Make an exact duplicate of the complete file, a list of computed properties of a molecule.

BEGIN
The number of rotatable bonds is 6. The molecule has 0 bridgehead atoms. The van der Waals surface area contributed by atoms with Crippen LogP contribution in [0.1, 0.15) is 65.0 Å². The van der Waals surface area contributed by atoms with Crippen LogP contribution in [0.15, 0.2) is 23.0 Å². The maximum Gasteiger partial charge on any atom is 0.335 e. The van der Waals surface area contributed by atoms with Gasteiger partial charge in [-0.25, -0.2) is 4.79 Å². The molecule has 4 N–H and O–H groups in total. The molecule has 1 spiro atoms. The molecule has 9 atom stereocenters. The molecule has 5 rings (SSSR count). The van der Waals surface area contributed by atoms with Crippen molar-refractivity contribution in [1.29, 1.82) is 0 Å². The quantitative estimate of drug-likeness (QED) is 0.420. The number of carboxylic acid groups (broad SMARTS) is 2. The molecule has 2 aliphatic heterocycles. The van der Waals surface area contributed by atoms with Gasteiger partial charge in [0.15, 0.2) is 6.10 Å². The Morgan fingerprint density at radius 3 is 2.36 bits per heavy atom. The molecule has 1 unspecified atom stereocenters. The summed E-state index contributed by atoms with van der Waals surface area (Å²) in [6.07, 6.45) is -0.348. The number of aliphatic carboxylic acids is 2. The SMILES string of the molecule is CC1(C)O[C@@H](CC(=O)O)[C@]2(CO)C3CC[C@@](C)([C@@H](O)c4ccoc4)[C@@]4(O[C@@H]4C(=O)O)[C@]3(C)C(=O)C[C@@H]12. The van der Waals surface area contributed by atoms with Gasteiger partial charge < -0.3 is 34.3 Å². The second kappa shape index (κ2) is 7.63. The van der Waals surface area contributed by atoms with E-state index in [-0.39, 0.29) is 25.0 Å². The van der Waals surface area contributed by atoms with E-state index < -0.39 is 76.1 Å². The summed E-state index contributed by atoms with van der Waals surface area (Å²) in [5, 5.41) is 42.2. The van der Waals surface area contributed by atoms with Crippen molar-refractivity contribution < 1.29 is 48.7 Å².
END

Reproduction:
The number of rotatable bonds is 6. The molecule has 0 bridgehead atoms. The van der Waals surface area contributed by atoms with Crippen LogP contribution in [0.1, 0.15) is 65.0 Å². The van der Waals surface area contributed by atoms with Crippen LogP contribution in [0.15, 0.2) is 23.0 Å². The maximum Gasteiger partial charge on any atom is 0.335 e. The van der Waals surface area contributed by atoms with Gasteiger partial charge in [-0.25, -0.2) is 4.79 Å². The molecule has 4 N–H and O–H groups in total. The molecule has 1 spiro atoms. The molecule has 9 atom stereocenters. The molecule has 5 rings (SSSR count). The van der Waals surface area contributed by atoms with Crippen molar-refractivity contribution in [1.29, 1.82) is 0 Å². The quantitative estimate of drug-likeness (QED) is 0.420. The number of carboxylic acid groups (broad SMARTS) is 2. The molecule has 2 aliphatic heterocycles. The van der Waals surface area contributed by atoms with Gasteiger partial charge in [0.15, 0.2) is 6.10 Å². The Morgan fingerprint density at radius 3 is 2.36 bits per heavy atom. The molecule has 1 unspecified atom stereocenters. The summed E-state index contributed by atoms with van der Waals surface area (Å²) in [6.07, 6.45) is -0.348. The number of aliphatic carboxylic acids is 2. The SMILES string of the molecule is CC1(C)O[C@@H](CC(=O)O)[C@]2(CO)C3CC[C@@](C)([C@@H](O)c4ccoc4)[C@@]4(O[C@@H]4C(=O)O)[C@]3(C)C(=O)C[C@@H]12. The van der Waals surface area contributed by atoms with Gasteiger partial charge < -0.3 is 34.3 Å². The second kappa shape index (κ2) is 7.63. The van der Waals surface area contributed by atoms with E-state index in [-0.39, 0.29) is 25.0 Å². The van der Waals surface area contributed by atoms with E-state index < -0.39 is 76.1 Å². The summed E-state index contributed by atoms with van der Waals surface area (Å²) in [5, 5.41) is 42.2. The van der Waals surface area contributed by atoms with Crippen molar-refractivity contribution < 1.29 is 48.7 Å².